The hamlet of Pennant Melangell consists of a church and a few cottages and lies in a mountainous part of North Wales that is so remote that it is, even today, only barely accessible to cars. It is the ancient pilgrimage site for the medieval Saint Melangell and is still visited by those seeking healing.
The Davison family has come to Pennant Melangell seeking spiritual refuge as their family faces the reality of Jenny Davison’s terminal cancer. Jenny and Aidan have visited before, but this is the first time they have brought their daughter, seven-year-old Melangell, to the place which inspired her name.
New since their last visit is a lavish hotel–The House of the Hare–a grand project conceived and financed by local businessman Thaddeus Brown. The Davisons are impressed by the extensive facilities developed with the needs of the sick, weak, and disabled in mind. Jenny is particularly excited by the archery range with modifications that will enable her to shoot arrows even in her extremely weakened state.
But instead of a place of healing, this sacred location becomes a place of doom when Thaddeus Brown is found dead, an arrow in his eye. Suspicion falls on those who have used the archery range, including Jenny along with Brown’s vulnerable young niece Lorna. As Aidan works to clear his wife’s name, young Melangell goes missing. Is the murderer also a kidnapper? Or does The House of the Hare harbor more mysteries? And who might be the next victim?
The first of a series of new mysteries featuring Aidan Davison and set in what celebrated fantasy novelist Fay Sampson describes as the “thin” places of the Celtic world.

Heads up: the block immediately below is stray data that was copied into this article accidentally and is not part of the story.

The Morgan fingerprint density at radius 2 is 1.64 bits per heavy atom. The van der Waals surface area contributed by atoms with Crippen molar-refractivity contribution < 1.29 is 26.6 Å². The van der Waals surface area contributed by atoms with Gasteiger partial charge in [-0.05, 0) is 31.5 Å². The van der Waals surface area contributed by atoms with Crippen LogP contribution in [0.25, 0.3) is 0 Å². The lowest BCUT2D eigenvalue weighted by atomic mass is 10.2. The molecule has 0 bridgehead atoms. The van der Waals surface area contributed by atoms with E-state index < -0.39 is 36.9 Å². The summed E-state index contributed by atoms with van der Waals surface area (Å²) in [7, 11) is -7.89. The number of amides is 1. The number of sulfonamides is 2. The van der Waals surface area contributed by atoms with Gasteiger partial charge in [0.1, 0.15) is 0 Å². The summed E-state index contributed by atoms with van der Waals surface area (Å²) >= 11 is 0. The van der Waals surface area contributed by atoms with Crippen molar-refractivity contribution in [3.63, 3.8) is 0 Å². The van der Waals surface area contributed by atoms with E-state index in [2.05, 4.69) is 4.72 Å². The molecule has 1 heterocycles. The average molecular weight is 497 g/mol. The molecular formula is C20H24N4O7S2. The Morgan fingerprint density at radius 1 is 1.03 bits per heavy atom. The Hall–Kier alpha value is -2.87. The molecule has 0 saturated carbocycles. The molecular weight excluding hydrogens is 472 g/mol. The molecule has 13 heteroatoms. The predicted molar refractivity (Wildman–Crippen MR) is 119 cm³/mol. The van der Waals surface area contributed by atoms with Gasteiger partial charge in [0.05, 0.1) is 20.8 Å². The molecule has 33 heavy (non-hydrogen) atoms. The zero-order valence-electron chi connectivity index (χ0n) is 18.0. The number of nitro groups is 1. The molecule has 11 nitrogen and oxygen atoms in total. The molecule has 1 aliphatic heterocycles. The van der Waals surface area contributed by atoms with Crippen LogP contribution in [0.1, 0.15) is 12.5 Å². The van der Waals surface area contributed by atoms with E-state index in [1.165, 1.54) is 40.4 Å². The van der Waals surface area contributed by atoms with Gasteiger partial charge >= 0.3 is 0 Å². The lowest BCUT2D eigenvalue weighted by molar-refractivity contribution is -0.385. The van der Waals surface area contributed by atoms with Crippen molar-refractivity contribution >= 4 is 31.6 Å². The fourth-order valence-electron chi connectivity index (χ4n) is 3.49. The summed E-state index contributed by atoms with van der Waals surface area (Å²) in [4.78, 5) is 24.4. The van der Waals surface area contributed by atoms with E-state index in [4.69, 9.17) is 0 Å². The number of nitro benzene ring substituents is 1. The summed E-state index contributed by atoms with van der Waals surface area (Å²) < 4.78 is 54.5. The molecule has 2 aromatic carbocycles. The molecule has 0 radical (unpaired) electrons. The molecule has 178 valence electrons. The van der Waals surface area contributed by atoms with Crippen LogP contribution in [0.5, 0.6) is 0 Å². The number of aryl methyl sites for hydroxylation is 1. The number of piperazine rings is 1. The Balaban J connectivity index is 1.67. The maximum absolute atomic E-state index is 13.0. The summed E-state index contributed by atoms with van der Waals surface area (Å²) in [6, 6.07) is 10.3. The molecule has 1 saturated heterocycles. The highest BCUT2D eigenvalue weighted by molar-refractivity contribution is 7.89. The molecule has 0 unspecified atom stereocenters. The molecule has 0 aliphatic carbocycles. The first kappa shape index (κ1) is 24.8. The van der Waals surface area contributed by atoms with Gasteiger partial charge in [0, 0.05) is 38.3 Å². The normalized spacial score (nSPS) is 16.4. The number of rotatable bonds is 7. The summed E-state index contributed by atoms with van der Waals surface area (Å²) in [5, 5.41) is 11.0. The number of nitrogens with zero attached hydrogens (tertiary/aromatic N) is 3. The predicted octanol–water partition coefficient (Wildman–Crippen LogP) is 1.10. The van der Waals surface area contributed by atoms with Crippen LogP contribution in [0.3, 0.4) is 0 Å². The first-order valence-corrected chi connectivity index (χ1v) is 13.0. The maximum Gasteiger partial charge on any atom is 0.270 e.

Imagine going on a much needed retreat. Life has been stressful and you’re accompanying a loved one who is dying of cancer. You expect to have a week of peace, with no doctors and no drama. The first day goes well; the hotel is mostly empty, and you can almost look past the annoying guest and the seemingly tense relationship between the owner and his niece. The following day, that same owner is found dead and the remainder of your stay becomes anything but peaceful; especially when your terminally ill relative is a main suspect.
It’s hard to describe but this book has the most perfect flow. To give an example, it begins with a gentle drive along a narrow backcountry road and a conversation between family members. But when a car approaches from the other direction at breakneck speed, the pace of the narrative picks up to reflect the sudden danger. I love books like this. The Hunted Hare drew me in to its serene setting of a retreat center in rural Wales, but ignited tension where warranted such as when a young child goes missing.
The child, Melangell, is a seven year old delight. She is often wise beyond her years, but she isn’t too old to forego the ritual of the bedtime story. She also speaks her mind, as a child is inclined to do. She charms everyone, including the arrogant Caradoc Lewis who treats any form of Christianity with distain. Her parents would like her to keep her innocent and trusting nature for as long as possible, but is such a thing possible?
You can find more information about Melangell and the hamlet of Pennant Melangell at the St Melangell’s Church website.
Publisher: Monarch Books
Publication Date: 01 October 2012
Page Count: 288
Thank you to Kregel Publications for my free copy of The Hunted Hare, which I received in exchange for an honest review.